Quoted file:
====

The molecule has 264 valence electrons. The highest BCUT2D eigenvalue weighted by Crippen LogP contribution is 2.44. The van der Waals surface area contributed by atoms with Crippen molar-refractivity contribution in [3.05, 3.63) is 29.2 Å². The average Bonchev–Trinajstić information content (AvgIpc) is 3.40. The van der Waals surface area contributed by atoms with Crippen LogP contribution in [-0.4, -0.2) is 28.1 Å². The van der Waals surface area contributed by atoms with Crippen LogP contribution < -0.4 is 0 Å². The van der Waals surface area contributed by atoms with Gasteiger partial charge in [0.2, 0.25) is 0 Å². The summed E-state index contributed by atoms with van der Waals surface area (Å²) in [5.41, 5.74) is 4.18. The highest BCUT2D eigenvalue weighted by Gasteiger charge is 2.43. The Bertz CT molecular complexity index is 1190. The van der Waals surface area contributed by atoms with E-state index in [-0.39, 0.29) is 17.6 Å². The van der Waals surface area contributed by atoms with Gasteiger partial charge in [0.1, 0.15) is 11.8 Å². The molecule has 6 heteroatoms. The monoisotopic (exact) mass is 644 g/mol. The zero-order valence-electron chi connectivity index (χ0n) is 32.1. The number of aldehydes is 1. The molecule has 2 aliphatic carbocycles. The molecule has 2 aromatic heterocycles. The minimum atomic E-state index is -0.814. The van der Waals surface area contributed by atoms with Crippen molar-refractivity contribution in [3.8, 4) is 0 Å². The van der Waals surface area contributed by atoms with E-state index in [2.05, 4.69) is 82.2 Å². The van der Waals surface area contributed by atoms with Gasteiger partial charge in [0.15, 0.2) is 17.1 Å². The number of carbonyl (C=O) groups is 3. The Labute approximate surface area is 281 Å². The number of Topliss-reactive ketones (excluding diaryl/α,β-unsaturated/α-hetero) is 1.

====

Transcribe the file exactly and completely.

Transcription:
The molecule has 264 valence electrons. The highest BCUT2D eigenvalue weighted by Crippen LogP contribution is 2.44. The van der Waals surface area contributed by atoms with Crippen molar-refractivity contribution in [3.05, 3.63) is 29.2 Å². The average Bonchev–Trinajstić information content (AvgIpc) is 3.40. The van der Waals surface area contributed by atoms with Crippen LogP contribution in [-0.4, -0.2) is 28.1 Å². The van der Waals surface area contributed by atoms with Crippen LogP contribution < -0.4 is 0 Å². The van der Waals surface area contributed by atoms with Gasteiger partial charge in [0.2, 0.25) is 0 Å². The summed E-state index contributed by atoms with van der Waals surface area (Å²) in [5.41, 5.74) is 4.18. The highest BCUT2D eigenvalue weighted by Gasteiger charge is 2.43. The Bertz CT molecular complexity index is 1190. The van der Waals surface area contributed by atoms with E-state index in [-0.39, 0.29) is 17.6 Å². The van der Waals surface area contributed by atoms with Gasteiger partial charge in [0.1, 0.15) is 11.8 Å². The molecule has 6 heteroatoms. The monoisotopic (exact) mass is 644 g/mol. The zero-order valence-electron chi connectivity index (χ0n) is 32.1. The number of aldehydes is 1. The molecule has 2 aliphatic carbocycles. The molecule has 2 aromatic heterocycles. The minimum atomic E-state index is -0.814. The van der Waals surface area contributed by atoms with Crippen molar-refractivity contribution in [3.8, 4) is 0 Å². The van der Waals surface area contributed by atoms with E-state index in [2.05, 4.69) is 82.2 Å². The van der Waals surface area contributed by atoms with Gasteiger partial charge in [0.15, 0.2) is 17.1 Å². The number of carbonyl (C=O) groups is 3. The Labute approximate surface area is 281 Å². The number of Topliss-reactive ketones (excluding diaryl/α,β-unsaturated/α-hetero) is 1.